Workers’ Compensation Reforms Focus of Education Conference
NEW COURT OF WORKERS' COMPENSATION CLAIMS TO BE INTRODUCED
The new Court of Workers’ Compensation Claims and other changes and trends in the state’s Workers’ Compensation system will be highlighted at the 17th Annual Tennessee Workers’ Compensation Education Conference, scheduled for June 18-20, at the Nashville Airport Marriott.
“Instead of disputes being resolved in chancery and circuit courts, Tennessee is moving to an administrative process for settling differences, in which judges within the Division of Workers’ Compensation of the department will rule on cases. This is consistent with most other states and will provide better outcomes for both employees and employers,” said Abbie Hudgens, Administrator for Workers’ Compensation.
Hudgens said the following are other topics of interest that will be covered in the conference breakout sessions:
- Medical Outcomes Are Worse for Workers’ Compensation Patients – Why Is This and What Can Be Done to Change This?
- Understanding the Medico-Legal Implications of Causation in Workers’ Compensation
- Clinical Treatment Pearls in the Everyday Pain Management of Workers’ Compensation Claims
New this year, the Wednesday portion of the conference targets physicians. Wednesday’s agenda will offer medical topics of particular interest and importance for physicians and accompanying medical staff. Continuing Medical Education credits will be given.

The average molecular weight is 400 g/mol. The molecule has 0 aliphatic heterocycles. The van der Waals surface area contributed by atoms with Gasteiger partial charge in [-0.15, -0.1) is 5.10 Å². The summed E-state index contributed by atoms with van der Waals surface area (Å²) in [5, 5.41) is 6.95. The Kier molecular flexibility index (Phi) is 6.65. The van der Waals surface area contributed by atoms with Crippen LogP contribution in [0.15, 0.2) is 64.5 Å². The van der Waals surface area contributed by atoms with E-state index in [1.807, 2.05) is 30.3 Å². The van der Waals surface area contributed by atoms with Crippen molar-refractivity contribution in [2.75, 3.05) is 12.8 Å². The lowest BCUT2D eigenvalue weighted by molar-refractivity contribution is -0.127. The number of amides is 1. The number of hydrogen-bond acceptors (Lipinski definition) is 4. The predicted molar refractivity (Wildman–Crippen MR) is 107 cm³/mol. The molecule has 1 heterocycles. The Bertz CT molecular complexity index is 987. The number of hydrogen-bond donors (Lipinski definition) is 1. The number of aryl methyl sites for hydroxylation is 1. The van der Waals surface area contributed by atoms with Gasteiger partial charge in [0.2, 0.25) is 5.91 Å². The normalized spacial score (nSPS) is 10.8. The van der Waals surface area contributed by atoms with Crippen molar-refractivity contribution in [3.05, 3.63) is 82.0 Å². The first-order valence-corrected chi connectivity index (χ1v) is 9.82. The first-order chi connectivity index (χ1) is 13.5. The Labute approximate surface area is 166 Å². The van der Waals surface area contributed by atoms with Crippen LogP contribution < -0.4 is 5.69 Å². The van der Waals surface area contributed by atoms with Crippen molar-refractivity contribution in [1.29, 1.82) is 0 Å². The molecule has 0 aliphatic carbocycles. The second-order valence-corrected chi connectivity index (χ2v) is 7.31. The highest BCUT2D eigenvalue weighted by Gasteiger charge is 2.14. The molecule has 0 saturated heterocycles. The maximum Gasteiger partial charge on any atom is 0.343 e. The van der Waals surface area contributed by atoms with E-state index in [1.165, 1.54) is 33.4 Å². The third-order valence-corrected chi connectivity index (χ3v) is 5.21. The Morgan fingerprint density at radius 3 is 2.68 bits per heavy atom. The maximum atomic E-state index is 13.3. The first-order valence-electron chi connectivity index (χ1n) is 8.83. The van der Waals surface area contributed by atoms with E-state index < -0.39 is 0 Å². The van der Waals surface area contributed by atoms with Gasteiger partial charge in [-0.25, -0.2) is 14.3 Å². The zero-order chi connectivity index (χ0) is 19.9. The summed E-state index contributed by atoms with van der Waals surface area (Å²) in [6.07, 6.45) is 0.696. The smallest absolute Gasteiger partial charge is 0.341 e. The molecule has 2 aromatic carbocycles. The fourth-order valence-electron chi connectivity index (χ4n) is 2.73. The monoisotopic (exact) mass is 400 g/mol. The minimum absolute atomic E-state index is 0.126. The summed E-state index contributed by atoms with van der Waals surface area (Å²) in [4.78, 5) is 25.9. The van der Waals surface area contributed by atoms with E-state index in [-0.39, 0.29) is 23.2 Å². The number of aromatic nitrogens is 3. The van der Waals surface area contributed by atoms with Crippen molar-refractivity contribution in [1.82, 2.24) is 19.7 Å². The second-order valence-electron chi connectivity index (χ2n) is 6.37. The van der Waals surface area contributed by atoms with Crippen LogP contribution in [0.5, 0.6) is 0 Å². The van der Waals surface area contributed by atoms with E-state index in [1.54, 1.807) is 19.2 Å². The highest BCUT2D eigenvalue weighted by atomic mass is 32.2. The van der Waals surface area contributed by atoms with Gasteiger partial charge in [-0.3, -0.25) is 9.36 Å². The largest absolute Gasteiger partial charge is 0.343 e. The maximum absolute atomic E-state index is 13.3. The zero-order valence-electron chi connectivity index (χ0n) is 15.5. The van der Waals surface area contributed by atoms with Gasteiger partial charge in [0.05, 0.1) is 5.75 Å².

Keynoting the conference is Robert Wilson, President and CEO of www.workerscompensation.com and author of “From Bob’s Cluttered Desk,” recognized as a top workers’ compensation blog by LexisNexis. His topic is Breaking the Cycle of Entitlement: How Do We Get Better?
Employers, insurance adjusters, self-insurers, third-party administrators, safety and human resource managers, plaintiff and defense attorneys, health care providers, mediators, and medical and vocational rehabilitation providers attend this annual event, as well as anyone interested in the Workers’ Compensation system in Tennessee. Last year more than 650 people were present for the conference.
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